5 Ways to Use Predictive Analytics in Healthcare

Physicians are some of the smartest, most highly-trained professionals in the world. Taking on med school is enough to make most of us shutter, which is why we generally trust doctors to give us the best, most effective treatment possible the moment we fall ill. We expect doctors’ brains to be encyclopedias of symptoms, diagnoses and treatments – to run with the swift, calculating brain of a Google search engine. Most of the time, we leave the hospital a bit better with packages of antibiotics or mended bones. Unfortunately, that’s not always the case.

The truth is, the most trained, brilliant and experienced physicians are still human. They can miss things. Though it’s certainly rare, they can make incorrect diagnoses or miss life-threatening symptoms until it’s too late. This is why we have machines, and why big data and business analytics is expected to see double digit revenue growth by 2020. Predictive analytics-based healthcare is literally saving lives (and making tons of money, to boot).

Here 5 examples of predictive analytics in healthcare – the future of medical treatment.

To Quickly Diagnose and Treat Aggressive, Life-threatening Diseases

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If there’s anything changing the way we practice medicine, it’s predictive analytics in healthcare. Using big data, physicians are able to help diagnose, treat and cure patients faster than ever before. Predictive analysis is particularly helpful when dealing with:

  • Quickly advancing diseases
  • Diseases with common, flu-like symptoms
  • Diseases that have mild, almost non-existent symptoms

One disease that has been particularly tricky because of its mild symptoms and aggressive escalation is sepsis. In the beginning, sepsis only shows symptoms a doctor may not think twice about – fatigue, fever, shortness of breath, confusion, etc. These symptoms fit in line with a number of more common, less-deadly diseases; however, in the case of sepsis, a patient’s mortality rate increases by over 7 percent each hour they go undiagnosed. This means doctors must move fast.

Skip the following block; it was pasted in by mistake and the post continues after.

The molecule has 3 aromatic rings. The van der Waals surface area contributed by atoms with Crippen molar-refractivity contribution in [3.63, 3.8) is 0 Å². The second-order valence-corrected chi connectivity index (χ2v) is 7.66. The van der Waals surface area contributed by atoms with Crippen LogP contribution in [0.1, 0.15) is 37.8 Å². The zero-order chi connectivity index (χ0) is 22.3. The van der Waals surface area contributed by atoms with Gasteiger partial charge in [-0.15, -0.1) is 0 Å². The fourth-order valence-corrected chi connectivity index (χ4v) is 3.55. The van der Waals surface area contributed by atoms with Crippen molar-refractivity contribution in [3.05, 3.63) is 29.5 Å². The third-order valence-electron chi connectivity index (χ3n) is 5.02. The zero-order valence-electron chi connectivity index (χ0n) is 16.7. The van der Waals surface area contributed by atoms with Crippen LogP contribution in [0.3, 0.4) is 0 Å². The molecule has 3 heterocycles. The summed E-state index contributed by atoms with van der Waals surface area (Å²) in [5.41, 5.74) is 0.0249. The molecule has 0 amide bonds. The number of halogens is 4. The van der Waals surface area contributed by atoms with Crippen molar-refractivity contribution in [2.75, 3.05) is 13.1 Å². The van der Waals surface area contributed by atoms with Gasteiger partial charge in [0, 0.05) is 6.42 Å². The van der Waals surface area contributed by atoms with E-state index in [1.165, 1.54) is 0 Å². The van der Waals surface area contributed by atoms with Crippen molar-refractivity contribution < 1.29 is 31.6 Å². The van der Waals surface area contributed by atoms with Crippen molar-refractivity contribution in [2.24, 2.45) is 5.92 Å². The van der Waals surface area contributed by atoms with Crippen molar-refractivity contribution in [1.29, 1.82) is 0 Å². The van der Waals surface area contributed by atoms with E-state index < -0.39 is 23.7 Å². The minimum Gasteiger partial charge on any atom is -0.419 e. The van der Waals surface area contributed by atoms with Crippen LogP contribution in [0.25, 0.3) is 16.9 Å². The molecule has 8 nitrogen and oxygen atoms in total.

In a healthcare-related predictive analytics case study from the University of Pennsylvania, predictive analytics were shown to be incredibly successful at treating severe sepsis before damage sets in. Without healthcare that focuses on predictive analytics, just 50 percent of septic shock patients receive effective therapy on time. This is terrifying. With predictive analytics, Penn Medicine managed to detect 80 percent of severe sepsis cases within 30 hours from the start of symptoms.  This is revolutionary.

To Increase the Accuracy of Diagnoses

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It’s difficult to know whether or not to hospitalize a patient if they’re suffering from common symptoms. For example, a patient has chest pain. What is the cause?

  • A heart attack
  • An early symptom of coronary artery disease
  • Pancreatitis
  • A pulled muscle
  • An anxiety attack
  • Indigestion

These are vastly different diagnoses – ranging from life threatening to go-to-bed-you’ll-get-over-it. A doctor may not think mild chest pain is something that requires hospitalization, but it may be a marker of a larger problem. With predictive analytics, doctors can make a much more informed call.

Predictive analytics lets doctors answer questions about the patient, which are then sent into a system and tested. This assesses the likelihood that patient can be sent home safely and notifies the doctor about what is most likely happening. Predictive analytics aren’t a fool-proof way to tell a doctor what to do and how to diagnose their patient, but they do help him back up his original clinical judgements.

For More Effective Preventative Treatment